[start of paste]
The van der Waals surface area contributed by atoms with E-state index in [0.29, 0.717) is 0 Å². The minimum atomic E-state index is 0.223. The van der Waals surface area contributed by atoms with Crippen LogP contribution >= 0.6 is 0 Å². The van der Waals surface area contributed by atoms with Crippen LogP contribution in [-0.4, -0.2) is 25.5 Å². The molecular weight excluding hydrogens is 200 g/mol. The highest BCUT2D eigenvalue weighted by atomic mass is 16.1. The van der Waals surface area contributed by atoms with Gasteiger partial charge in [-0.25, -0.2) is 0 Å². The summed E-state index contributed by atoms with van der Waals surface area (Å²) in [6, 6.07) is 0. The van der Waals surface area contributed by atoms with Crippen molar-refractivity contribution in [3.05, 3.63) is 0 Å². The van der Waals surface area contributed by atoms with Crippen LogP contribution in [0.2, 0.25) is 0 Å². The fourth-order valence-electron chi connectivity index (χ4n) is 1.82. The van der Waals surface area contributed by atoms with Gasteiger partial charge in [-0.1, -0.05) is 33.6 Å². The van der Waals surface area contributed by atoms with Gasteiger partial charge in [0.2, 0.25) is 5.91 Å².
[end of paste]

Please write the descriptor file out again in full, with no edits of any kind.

The van der Waals surface area contributed by atoms with E-state index in [0.29, 0.717) is 0 Å². The minimum atomic E-state index is 0.223. The van der Waals surface area contributed by atoms with Crippen LogP contribution >= 0.6 is 0 Å². The van der Waals surface area contributed by atoms with Crippen LogP contribution in [-0.4, -0.2) is 25.5 Å². The molecular weight excluding hydrogens is 200 g/mol. The highest BCUT2D eigenvalue weighted by atomic mass is 16.1. The van der Waals surface area contributed by atoms with Gasteiger partial charge in [-0.25, -0.2) is 0 Å². The summed E-state index contributed by atoms with van der Waals surface area (Å²) in [6, 6.07) is 0. The van der Waals surface area contributed by atoms with Crippen molar-refractivity contribution in [3.05, 3.63) is 0 Å². The van der Waals surface area contributed by atoms with Crippen LogP contribution in [0.2, 0.25) is 0 Å². The fourth-order valence-electron chi connectivity index (χ4n) is 1.82. The van der Waals surface area contributed by atoms with Gasteiger partial charge in [-0.1, -0.05) is 33.6 Å². The van der Waals surface area contributed by atoms with Gasteiger partial charge in [0.2, 0.25) is 5.91 Å².